So focus on one goal at a time and let your meta-guide, the Will, direct your attention and your action– even when you don’t “feel” like putting the time or effort into it.  The more you use the Will, like any muscle, the stronger it gets and the easier it will be to “sail” to the shore where your dreams are realized. 

Reference for further reading:

Ferrucci, P. (2004)  What We May Be. New York: Penguin.

© Raeleen Mautner, Ph.D. 2021

Who doesn’t love and admire the ageless beauty and super-talented Italian film actress, Sophia Loren? You know, the one who is purported to have said “Everything you see, I owe to spaghetti.” I don’t know about you, but just looking at her photos makes me want to head straight to the pasta aisle at the nearest supermarket!

What most people don’t know about Ms. Loren is something that goes much deeper than her gorgeous exterior. I’m talking about her wisdom, and her positive outlook on life—especially when it comes to aging well. For her, it is not about seeing the world through rose colored glasses, but instead she accepts reality, and rather than dwelling on negativity, stays focused on the positive. 

Below I have summarized for you 5 of Sophia’s philosophical gems from her interviews and writings. I hope they will inspire you as much as they have me.

In a 1984 interview with TV host Merv Griffin, Sophia Loren told him how she felt about turning 50.  “I have never been afraid of age,” she said. “I always tell my age.”

1.Be proud of who you are.

Merv commented: “Italian women are lucky!” Sophia’s replied that instead of being lucky, “Italian women have a winning nature, and I am one of them.”

2.Believe in yourself.

The key to staying young at heart, she believes, is to anticipate the future instead of longing for the past. How to do that? “No matter how old you are, do something you care about.”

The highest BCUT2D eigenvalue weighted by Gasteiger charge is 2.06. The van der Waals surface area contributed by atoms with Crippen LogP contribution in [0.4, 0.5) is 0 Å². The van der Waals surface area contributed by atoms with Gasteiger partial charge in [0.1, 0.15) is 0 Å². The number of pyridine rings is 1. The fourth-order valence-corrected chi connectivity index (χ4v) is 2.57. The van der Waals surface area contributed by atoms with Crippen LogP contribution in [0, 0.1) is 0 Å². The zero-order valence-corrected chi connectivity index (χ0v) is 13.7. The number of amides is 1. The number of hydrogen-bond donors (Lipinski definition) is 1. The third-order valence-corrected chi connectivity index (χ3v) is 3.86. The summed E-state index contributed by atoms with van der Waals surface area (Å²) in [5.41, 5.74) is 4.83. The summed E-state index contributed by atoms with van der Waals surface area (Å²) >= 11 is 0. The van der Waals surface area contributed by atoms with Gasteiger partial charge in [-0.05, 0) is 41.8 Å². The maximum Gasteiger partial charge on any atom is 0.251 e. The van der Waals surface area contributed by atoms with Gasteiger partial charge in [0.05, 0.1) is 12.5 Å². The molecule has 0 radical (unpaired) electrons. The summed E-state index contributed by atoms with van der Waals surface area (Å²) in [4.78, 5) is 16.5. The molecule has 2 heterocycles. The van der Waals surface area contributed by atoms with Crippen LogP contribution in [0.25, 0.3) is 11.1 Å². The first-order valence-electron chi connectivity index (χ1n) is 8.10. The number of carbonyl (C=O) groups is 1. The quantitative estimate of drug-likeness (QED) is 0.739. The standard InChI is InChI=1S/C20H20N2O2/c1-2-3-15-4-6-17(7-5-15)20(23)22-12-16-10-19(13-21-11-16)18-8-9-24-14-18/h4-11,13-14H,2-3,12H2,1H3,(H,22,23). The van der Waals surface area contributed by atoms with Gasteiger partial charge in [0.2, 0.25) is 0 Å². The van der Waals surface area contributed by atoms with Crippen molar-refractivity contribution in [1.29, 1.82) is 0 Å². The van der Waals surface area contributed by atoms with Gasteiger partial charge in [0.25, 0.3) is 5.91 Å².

3.Spend your time doing what is meaningful to you.

Ms. Loren also felt that bitterness and negative emotions will eventually show up on one’s face. “Bitterness,” she said, “is not in my vocabulary. I believe in kindness, graciousness, and positive things.”

4.Don’t dwell on negativity; focus on the positive.

But the most important thing Sophia learned to finally do at the age of 50 was to learn to say “No”, upon the advice Charlie Chaplin had given her. He told Sophia that when people who don’t know how to say no (as she had a hard time doing), life becomes a disaster. You end up forfeiting your own priorities by putting yourself at the disposal of others. Your life becomes you get pulled in many different directions. When you learn to say “no” you can focus on spending your time on what really matters to you.

5.Learn to say “no” to whatever takes time away from the causes that are important to your life.

What is one of YOUR most important personal philosophies? I would love to hear them if you can take a moment to comment below.


Interview on the Merv Griffin Show, 1984

Loren, S.  (1984)       Women and Beauty. William Morrow & Co.

In his Book of Meditations, the Ancient Roman Emperor Marcus Aurelius wrote that the art of living is more like “wrestling” than dancing.  No matter how smoothly and gracefully we glide through certain periods, suddenly something changes and now we must stand ready to wrestle down the unexpected and the unforeseen challenges that pose a threat to our happiness.  It takes resilience, which can be acquired.